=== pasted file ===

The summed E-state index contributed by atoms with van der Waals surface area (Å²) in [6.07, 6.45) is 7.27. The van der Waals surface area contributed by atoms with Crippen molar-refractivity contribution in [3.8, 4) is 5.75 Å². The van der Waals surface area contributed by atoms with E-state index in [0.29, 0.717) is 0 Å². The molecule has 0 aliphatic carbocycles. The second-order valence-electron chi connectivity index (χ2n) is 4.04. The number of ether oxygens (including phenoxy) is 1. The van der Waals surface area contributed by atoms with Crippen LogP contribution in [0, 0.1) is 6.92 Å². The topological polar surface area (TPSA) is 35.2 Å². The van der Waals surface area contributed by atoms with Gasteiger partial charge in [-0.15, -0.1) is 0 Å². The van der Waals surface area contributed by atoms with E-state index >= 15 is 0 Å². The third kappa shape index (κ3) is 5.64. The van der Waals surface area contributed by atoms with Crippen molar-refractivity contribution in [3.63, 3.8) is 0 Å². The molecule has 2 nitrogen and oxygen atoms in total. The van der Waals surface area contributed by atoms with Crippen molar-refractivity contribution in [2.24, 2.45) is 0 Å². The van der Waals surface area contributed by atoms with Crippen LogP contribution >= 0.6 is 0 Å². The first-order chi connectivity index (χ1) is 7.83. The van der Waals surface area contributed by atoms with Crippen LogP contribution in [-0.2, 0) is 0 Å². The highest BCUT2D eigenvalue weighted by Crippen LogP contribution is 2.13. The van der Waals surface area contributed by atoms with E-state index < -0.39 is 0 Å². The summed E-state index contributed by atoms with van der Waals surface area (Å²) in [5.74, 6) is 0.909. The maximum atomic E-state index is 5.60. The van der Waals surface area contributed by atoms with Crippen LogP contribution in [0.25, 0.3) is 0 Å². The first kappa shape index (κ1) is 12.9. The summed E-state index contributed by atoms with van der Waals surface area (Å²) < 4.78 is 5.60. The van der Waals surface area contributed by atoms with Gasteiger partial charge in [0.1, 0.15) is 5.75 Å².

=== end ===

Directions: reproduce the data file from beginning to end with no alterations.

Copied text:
The summed E-state index contributed by atoms with van der Waals surface area (Å²) in [6.07, 6.45) is 7.27. The van der Waals surface area contributed by atoms with Crippen molar-refractivity contribution in [3.8, 4) is 5.75 Å². The van der Waals surface area contributed by atoms with E-state index in [0.29, 0.717) is 0 Å². The molecule has 0 aliphatic carbocycles. The second-order valence-electron chi connectivity index (χ2n) is 4.04. The number of ether oxygens (including phenoxy) is 1. The van der Waals surface area contributed by atoms with Crippen LogP contribution in [0, 0.1) is 6.92 Å². The topological polar surface area (TPSA) is 35.2 Å². The van der Waals surface area contributed by atoms with Gasteiger partial charge in [-0.15, -0.1) is 0 Å². The van der Waals surface area contributed by atoms with E-state index >= 15 is 0 Å². The third kappa shape index (κ3) is 5.64. The van der Waals surface area contributed by atoms with Crippen molar-refractivity contribution in [3.63, 3.8) is 0 Å². The molecule has 2 nitrogen and oxygen atoms in total. The van der Waals surface area contributed by atoms with Crippen molar-refractivity contribution in [2.24, 2.45) is 0 Å². The van der Waals surface area contributed by atoms with Crippen LogP contribution >= 0.6 is 0 Å². The first-order chi connectivity index (χ1) is 7.83. The van der Waals surface area contributed by atoms with Crippen LogP contribution in [-0.2, 0) is 0 Å². The highest BCUT2D eigenvalue weighted by Crippen LogP contribution is 2.13. The van der Waals surface area contributed by atoms with E-state index < -0.39 is 0 Å². The summed E-state index contributed by atoms with van der Waals surface area (Å²) in [5.74, 6) is 0.909. The maximum atomic E-state index is 5.60. The van der Waals surface area contributed by atoms with Crippen LogP contribution in [0.25, 0.3) is 0 Å². The first kappa shape index (κ1) is 12.9. The summed E-state index contributed by atoms with van der Waals surface area (Å²) < 4.78 is 5.60. The van der Waals surface area contributed by atoms with Gasteiger partial charge in [0.1, 0.15) is 5.75 Å².